[extropy-chat] Fwd: CNN features amazing user with autism

Jef Allbright jef at jefallbright.net
Sun Feb 25 18:16:59 UTC 2007

> Jef I noticed that most of her song consists of actual pitches that can be
> found on a piano keyboard.  The fact that perhaps 10% were not close to a
> standard pitch makes it even more interesting.

Yeah, I noticed most of the "singing" aligned with western musical
scales, and figured that's a natural consequence of exposure to such
music and then the atonal variation are fun to play with because they
create novel feelings in the mind.  We *all* notice and feel these
things, right? ;-)

I recall as a very young child by myself making similar sounds as I
introvertedly examined and interacted with the world.  Making the
sounds felt like a calming flow in my mind that all my various
thoughts could align with.

It may be related that for most of my adult life I've had a habit of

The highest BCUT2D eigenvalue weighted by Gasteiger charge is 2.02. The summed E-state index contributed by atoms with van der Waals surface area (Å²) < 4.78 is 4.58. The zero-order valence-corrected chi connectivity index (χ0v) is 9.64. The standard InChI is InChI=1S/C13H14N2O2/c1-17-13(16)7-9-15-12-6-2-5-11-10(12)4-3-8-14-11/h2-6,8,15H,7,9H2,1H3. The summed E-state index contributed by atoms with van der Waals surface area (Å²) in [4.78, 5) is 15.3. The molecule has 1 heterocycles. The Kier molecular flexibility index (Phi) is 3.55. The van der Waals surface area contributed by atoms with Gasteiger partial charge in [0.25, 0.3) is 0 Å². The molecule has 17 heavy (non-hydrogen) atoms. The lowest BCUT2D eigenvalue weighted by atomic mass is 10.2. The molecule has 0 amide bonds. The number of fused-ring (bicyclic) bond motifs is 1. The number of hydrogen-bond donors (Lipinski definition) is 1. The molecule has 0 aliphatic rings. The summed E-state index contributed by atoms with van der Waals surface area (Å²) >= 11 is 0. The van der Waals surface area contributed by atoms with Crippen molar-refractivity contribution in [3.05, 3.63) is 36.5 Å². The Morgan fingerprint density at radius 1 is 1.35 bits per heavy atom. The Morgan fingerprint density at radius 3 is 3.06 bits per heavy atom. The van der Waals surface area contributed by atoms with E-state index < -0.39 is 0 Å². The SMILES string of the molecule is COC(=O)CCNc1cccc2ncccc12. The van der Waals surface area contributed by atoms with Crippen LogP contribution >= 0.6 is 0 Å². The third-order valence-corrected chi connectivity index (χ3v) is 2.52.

unintentionally whistling intricate pieces from Bach when I'm deep in
concentration.  Again, it seems to help the flow and catalyze the
structure of my thoughts.  I wonder whether this could be related to
the creativity-enhancing of transcranial magnetic stimulation reported
a few years ago.

Another aspect where I can strongly relate is in sensitivity to
environmental overload. While I have no problem interacting socially
and had a successful career as a high-tech manager, I always felt
mentally drained when I've had to interact in environments of
chit-chat and shallow conversation.  My mind insists on searching for
deeper meaning, even when it's not  the best environment for doing so,
and it has its price (that I willingly pay.)  Conversely, an exchange
of high-quality information is energizing; literature and speech where
every phrase fits and expresses concepts working at many levels is
like the ultimate poetry, no matter how technical.

How many of us here have found ourselves at a party where the dynamic
patterns of interaction are far more interesting than the words
extracted from the din?   How many of us have nearly trembled with
excitement upon discovering a new fount of knowledge. (I'll never
forget my first time in a university library, and the potential of a
Google-like resource was only a glorious dream in the 70s.) How many
of us are moved to sadness or anger at the violation of what appears
to others to be only abstract concepts?

I may be playing up my geekness a little here, but just a little.

Hi, I'm Jef, and I'm a geek...

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